Choosing a ‘best’ place to eat in London must be impos…balderdash! Just go to Coal Office and just find out for yourself.
I like restaurants. And I like reviews (check me out: i'm in the top percentile of Tripadvisor reviewers apparently, which is either incredibly impressive or desperately sad…you decide). So anyway, I guess restaurant reviews are my 'thang'.
You may think that choosing a favourite eatery in London is like asking a mother which kid she prefers – she'll make light of the question….say it's impossible to choose…and that she loves them all the same, but in reality it's always the youngest. The youngest with dimples. Coal Office is that child.
Located in Granary Square, by Coal Drops Yard, first impressions aren't amazing – it's hard to find and as you enter you're met by quite loud music and dancing chefs in an open kitchen. This bar/dining area will either delight or alarm you. I was in the latter camp as I wanted to actually hear my dining companion, but as we were led through the restaurant, the main dining room opened up at the back and we were plonked there. It was serene and intimate, but with a nice buzz, and features great fixtures and fittings. That's another thing you'll notice – the crockery and lighting give this place an immediate cool factor and in fact the restaurant itself is a collaboration between British designer Tom Dixon, who provides the decor, and renowned chef Assaf Granit.
The staff are helpful, and professional. They come explain the menu, stay alert to your table and also leave you alone when you're chattering away. Perfect. You're offered a gin cocktail shot as you peruse the menu, and drinks are generally decent, the cocktails could be bigger but the wine list is extensive. The most important factor of all though is the food – and it's sublime.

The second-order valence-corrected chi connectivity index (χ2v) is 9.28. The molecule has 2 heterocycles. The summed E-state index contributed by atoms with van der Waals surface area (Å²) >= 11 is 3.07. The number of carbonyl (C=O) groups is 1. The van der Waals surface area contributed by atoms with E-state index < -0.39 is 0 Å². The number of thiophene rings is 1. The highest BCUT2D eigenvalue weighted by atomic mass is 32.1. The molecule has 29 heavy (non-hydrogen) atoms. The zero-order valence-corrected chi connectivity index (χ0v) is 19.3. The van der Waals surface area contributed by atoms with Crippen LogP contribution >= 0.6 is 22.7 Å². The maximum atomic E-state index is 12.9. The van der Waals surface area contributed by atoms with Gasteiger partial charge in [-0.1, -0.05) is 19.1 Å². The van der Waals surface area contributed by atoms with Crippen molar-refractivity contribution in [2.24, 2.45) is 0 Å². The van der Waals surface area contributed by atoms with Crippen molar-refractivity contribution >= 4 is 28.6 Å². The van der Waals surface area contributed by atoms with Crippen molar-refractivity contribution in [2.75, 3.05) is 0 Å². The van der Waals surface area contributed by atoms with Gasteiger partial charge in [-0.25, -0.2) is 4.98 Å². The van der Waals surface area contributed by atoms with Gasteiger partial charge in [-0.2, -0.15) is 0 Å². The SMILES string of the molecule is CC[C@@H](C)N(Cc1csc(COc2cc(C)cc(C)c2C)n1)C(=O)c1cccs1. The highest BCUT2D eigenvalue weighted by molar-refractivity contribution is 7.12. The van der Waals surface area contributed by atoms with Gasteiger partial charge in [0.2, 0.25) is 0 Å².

Israeli cuisine is all the rage now it seems, and back in Tel Aviv there is a serious culinary revolution going on. Coal Office has managed to bridge the gap, as my table neighbour, who actually lives in Tel Aviv for part of the year, told me Coal Office compares well with what he eats out there. As you'd expect they serve superb breads: pretzels, challah and the dreamy, oily brioche-y 'kubalah' from sister eatery Palomar makes an appearance here, as well as fantastic aubergine dishes, but there are also items which aren't so typical like a clever take on ravioli with grated yoghurt. These all lead up to the meat courses, which will just blow you away.
We ordered the unpronounceable meat kebab as a main, along with lamb chops, both of which were delightful. Food envy kicked in when we saw our table neighbours devour the bone marrow dish, but it didn't last long once we sampled the series of dips that accompanied our kebab: one was lemony, another was creamy, the next was fiery, and so on. They complemented the meat perfectly.
Desserts are an afterthought as you'd expect from somewhere that takes its main menu so seriously – there's a rice pudding from the region, a chocolate thing, and a basbousa (a small semolina cake) which came with tahini ice cream and which was tasty but again, slightly small. It didn't matter too much as we were still slightly delirious from the shuk…shik? The kebab basically.
So why do I rate Coal Office number 1, above sister resto The Barbary, above Kiln, and above all the established michelin starred places? Imagine a buzzy, fun, top-tier restaurant in Tel Aviv, that's been dropped right in the middle of London, that has great staff and that's borrowed a load of cups and plates from an amazingly cool designer. That's Coal Office. And you should probably not even read the rest of this sentence as you're wasting valuable table booking time.